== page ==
As some of you may have heard, the BIO directorate at NSF has implemented some sweeping changes to the proposal process. Some of you youngsters may be unaware what the ‘old’ system was, but it involved two submission deadlines per year. At these deadlines, scientists would submit to a panel** one or more full proposals*** which were then reviewed by external reviewers and deliberated on by the panel the proposal was submitted to. Starting in January, this is changing. Some of the important highlights include:
1) Preproposals: we will now need to submit a preproposal before we can submit a full proposal. Preproposals will be 5 pages, 4 of which are for the science/broader impacts. These preproposals will be considered by a panel and full proposals will be solicited for a subset of those preproposals. No full proposals can be submitted unless solicited by NSF****.
2) fewer full proposal deadlines: The early year proposal deadline has been converted to a preproposal deadline so there is now a deadline for preproposals (January) and one later in the year for the solicited full proposals (August).
3) limits on submissions: the NSF info says, “In a given year, an individual may participate as a PI, co-PI, or lead senior investigator of a subaward on no more than two preliminary proposals submitted per Division solicitation (DEB or IOS).” I suspect from the wording that it is 2 total – regardless of how many different panels you want to submit to. Does anyone have more info on this?
NSF has highlighted the following as part of their motivation:
1) focus on transformative science. In their FAQ, NSF specifically highlights that they expect that the Preproposals panel will focus on how interesting and important the research is since obviously preproposal methods will be limited.
2) higher funding rate for full proposals. Also in the FAQ, NSF is aiming at a 25-35% funding rate for full proposals. For the youngsters, funding rates at least for the panel I tend to submit to have been in the range of 8-10%, so this will be a substantial improvement. However, this means that the rejection rates for the preproposals will be high.
The next year or two as we transition to the new process are going to be rocky. Some of my colleagues think these changes are akin to the 4 horsemen of the apocalypse running across the scientific landscape. I think there are some critical issues with respect to currently untenured faculty, and funding gaps for projects that were planning on having 2 submissions before funding runs out. But, assuming that we are able to get feedback on rejected full proposals in time to write revised preproposals for the next round, I’m actually cautiously optimistic that there will eventually be some benefits to this system. I’ve read some of the concerns on other blogs and I would recommend that our readers go check them out. One of the reasons I am cautiously optimistic is that the old system was broken and some of those concerns were unofficially being built into the old system anyway*****. The truth is that our funding world has changed and we all (NSF, scientists, and university tenure committees) need to figure out how to make our current reality work. NSF is trying to adjust, scientists are being forced to adjust, and I think those of us with tenure need to make sure our universities are also adjusting so that the young people coming up through the new reality don’t get screwed****** because the system has changed on them and we haven’t adjusted our expectations*******.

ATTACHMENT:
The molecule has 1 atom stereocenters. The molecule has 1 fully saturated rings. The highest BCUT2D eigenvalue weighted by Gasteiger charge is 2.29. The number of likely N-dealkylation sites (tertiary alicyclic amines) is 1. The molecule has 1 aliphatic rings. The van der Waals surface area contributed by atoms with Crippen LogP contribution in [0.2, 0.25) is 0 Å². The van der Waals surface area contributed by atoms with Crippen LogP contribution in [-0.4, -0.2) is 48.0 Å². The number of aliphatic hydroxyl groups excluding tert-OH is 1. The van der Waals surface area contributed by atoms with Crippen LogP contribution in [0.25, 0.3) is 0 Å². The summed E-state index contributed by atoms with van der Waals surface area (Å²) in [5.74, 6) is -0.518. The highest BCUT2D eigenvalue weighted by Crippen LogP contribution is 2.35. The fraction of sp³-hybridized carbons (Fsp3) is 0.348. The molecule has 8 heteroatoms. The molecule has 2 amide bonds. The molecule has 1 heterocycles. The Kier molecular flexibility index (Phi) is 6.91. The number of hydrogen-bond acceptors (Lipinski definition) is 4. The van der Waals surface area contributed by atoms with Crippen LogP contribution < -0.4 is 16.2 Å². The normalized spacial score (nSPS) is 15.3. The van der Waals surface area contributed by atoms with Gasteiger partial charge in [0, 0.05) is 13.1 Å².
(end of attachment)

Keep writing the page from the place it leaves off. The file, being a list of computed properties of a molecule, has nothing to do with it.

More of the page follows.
* DEB (Division of Environmental Biology) and IOS (Division of Integrated Organismal Systems) are divisions at NSF and cover pretty much everything from organismal physiology to ecosystem ecology. Incidentally, MCB (Division of Molecular and Cellular Biosciences) is/has also adopted the new system.
**Panel, n. 1) a program (in the generic sense, not the computer sense) to which unsolicited proposals on a certain research area (e.g., Population and Community Ecology, Ecosystems, etc) could be submitted twice a year. 2) a group of scientists invited to NSF to provide funding recommendations on proposals submitted to that panel.
***Full proposal: This involves a 1 page Project Summary, 15 page Project Description, Budget and Budget Justification, 2-page CV for each PI and co-PI, Lists of current and pending funding for each PI and co-PI, Data Management Plan, Cited Literature, and Postdoc mentoring plan (if you are going to fund a postdoc).
**** There are exceptions to this: CAREER, OPUS, RCN, LTER (i.e., pretty much anything with its own acronym except LTREB).
***** For example, proposals were being held by NSF until after the next deadline unless you specifically bugged your program director for it and then sometimes is was released with very little time before the deadline. I suspect it was only a matter of time before they refused to release them at all before the next deadline. The fact that it’s a deadline (i.e., late submissions rejected) and not a target date (i.e., acceptance or rejection of late submissions at the discretion of the program director) was also a relative recent change and indicative of where things were heading.
****** New system or old system, the fact is that 8% (or whatever the new number will be – though it’s hard to imagine it’ll be a LOT better) is horrid and frankly a lack of successful NSF funding is NOT indicative of quality or long-term prospects when percentages are that low. We need to make sure that productive people who have not landed the ‘gold standard’ grant are not being flushed out of the system.
******* This one’s just because I find the long string of astrixes (astrices?) funny.